• Quem metuunt oderunt; quem quisque odit, perisse expetit.
    • Whom they fear, they hate; and whom they hate they want dead.
      • Ennius as quoted by Cicero in De Officiis, Book II, Chapter 23.


  • When you visualized a man or woman carefully, you could always begin to feel pity — that was a quality God's image carried with it. When you saw the lines at the corners of the eyes, the shape of the mouth, how the hair grew, it was impossible to hate. Hate was just a failure of imagination.
  • Crime is naught but misdirected energy. So long as every institution of today, economic, political, social, and moral, conspires to misdirect human energy into wrong channels; so long as most people are out of place doing the things they hate to do, living a life they loathe to live, crime will be inevitable, and all the laws on the statutes can only in crease, but never do away with, crime.
    • Emma Goldman, "Anarchism, What it Really Stands For", Anarchism and Other Essays (1917).


  • Remove hatred and jealousy from the heart. The same thing has been repeatedly written in the Bible and spoken through Christ. Where there is jealousy and hatred, there is no religion.
  • If you hate a person, you hate something in him that is a part of yourself. What isn't part of ourselves doesn't disturb us.
  • That which is hateful to you, do not do to your fellow. That is the whole Torah; the rest is the explanation; go and learn.
    • Hillel the Elder Lea P. Bahr (12 December 2013). "Beyond Pirkei Avos". The Jewish Press. Retrieved 15 March 2014.
  • For a lot of people, their first love is what they'll always remember. For me it's always been the first hate, and I think that hatred, though it provides often rather junky energy, is a terrific way of getting you out of bed in the morning and keeping you going. If you don't let it get out of hand, it can be canalized into writing.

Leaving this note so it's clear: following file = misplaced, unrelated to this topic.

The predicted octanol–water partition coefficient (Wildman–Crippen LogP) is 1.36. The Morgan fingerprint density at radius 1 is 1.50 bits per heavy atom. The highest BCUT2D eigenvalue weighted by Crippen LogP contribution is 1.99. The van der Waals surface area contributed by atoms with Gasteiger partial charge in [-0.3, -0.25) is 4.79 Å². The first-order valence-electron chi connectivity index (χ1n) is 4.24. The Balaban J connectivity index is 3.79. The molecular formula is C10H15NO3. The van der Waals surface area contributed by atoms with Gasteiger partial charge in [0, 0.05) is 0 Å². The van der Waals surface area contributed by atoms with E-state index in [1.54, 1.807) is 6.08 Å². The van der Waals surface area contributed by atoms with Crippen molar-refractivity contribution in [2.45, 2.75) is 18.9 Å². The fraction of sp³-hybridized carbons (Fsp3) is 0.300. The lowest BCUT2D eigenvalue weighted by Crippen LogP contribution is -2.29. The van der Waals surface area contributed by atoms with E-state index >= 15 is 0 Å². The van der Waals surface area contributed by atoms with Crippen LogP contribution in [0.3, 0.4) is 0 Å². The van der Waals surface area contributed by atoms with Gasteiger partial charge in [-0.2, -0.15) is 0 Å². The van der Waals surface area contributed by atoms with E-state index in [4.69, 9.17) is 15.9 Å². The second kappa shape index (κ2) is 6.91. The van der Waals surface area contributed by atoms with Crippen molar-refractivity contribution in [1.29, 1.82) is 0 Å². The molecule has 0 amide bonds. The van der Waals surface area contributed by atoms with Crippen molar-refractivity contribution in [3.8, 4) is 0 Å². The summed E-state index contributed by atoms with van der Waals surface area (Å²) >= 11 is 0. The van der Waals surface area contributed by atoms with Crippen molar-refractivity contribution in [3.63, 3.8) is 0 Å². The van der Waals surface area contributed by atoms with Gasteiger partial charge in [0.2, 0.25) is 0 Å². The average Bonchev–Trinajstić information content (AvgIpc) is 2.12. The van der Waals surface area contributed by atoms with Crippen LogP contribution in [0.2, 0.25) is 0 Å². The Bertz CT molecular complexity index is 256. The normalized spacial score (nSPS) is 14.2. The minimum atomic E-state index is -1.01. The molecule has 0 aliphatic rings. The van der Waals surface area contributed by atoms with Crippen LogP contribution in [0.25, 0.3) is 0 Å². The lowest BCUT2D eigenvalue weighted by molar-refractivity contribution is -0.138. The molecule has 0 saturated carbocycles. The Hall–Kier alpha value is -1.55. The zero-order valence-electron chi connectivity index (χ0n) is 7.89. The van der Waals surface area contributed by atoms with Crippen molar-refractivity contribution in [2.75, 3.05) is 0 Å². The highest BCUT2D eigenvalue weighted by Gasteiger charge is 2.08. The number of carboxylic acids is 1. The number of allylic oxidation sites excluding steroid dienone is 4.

• I call on you not to hate, because hate does not leave space for a person to be fair and it makes you blind and closes all doors of thinking.


  • The world ... hates me because I testify that its works are evil.
  • Whosoever hateth his brother is a murderer. And you know that no murderer hath eternal life abiding in himself.
    • 1 John 3 (DRB).
  • But I do hate him as I hate the devil.
    • Ben Jonson, Every Man Out of his Humour (1599), Act I, scene 1.


  • Why only hate? Where does love remain? Or at least a little decency toward other people? Exactly the same as we behaved against the Jews, we now wish to do against all other people who are in our way, to smash, crush - yes, even exterminate.
  • Darkness cannot drive out darkness; only light can do that. Hate cannot drive out hate; only love can do that. Hate multiplies hate, violence multiplies violence, and toughness multiplies toughness in a descending spiral of destruction. ...The chain reaction of evil — hate begetting hate, wars producing more wars — must be broken, or we shall be plunged into the dark abyss of annihilation.
  • Hatred paralyzes life; love releases it. Hatred confuses life; love harmonizes it. Hatred darkens life; love illuminates it.
  • Like an unchecked cancer, hate corrodes the personality and eats away its vital unity. Hate destroys a man's sense of values and his objectivity. It causes him to describe the beautiful as ugly and the ugly as beautiful, and to confuse the true with the false and the false with the true. Power at its best is love implementing the demands of justice. Justice at its best is love correcting everything that stands against love.


  • When our hatred is too keen it places us beneath those we hate.
  • I could never hate anyone I knew.
    • Attributed to Charles Lamb; reported in Alfred Ainger, Charles Lamb (1882), chapter 6, p. 124. Other biographers have also attributed this sentence to him, although the circumstances under which he said it are given variously.
  • The human heart is like Pandora's box — only it is hatred, not hope, that lies curled up at the bottom. It is well we are little in the habit of analysing our common and passing sensations, — we should be horror-struck at our own quantity of hate.
  • Hate your enemy with a whole heart, and if a man smite you on one cheek, SMASH him on the other!
  • Wir haben nur einen einzigen Hass,
    Wir lieben vereint, wir hassen vereint,
    Wir haben nur einen einzigen Feind.
    • We have but one, and only hate,
      We love as one, we hate as one,
      We have one foe and one alone.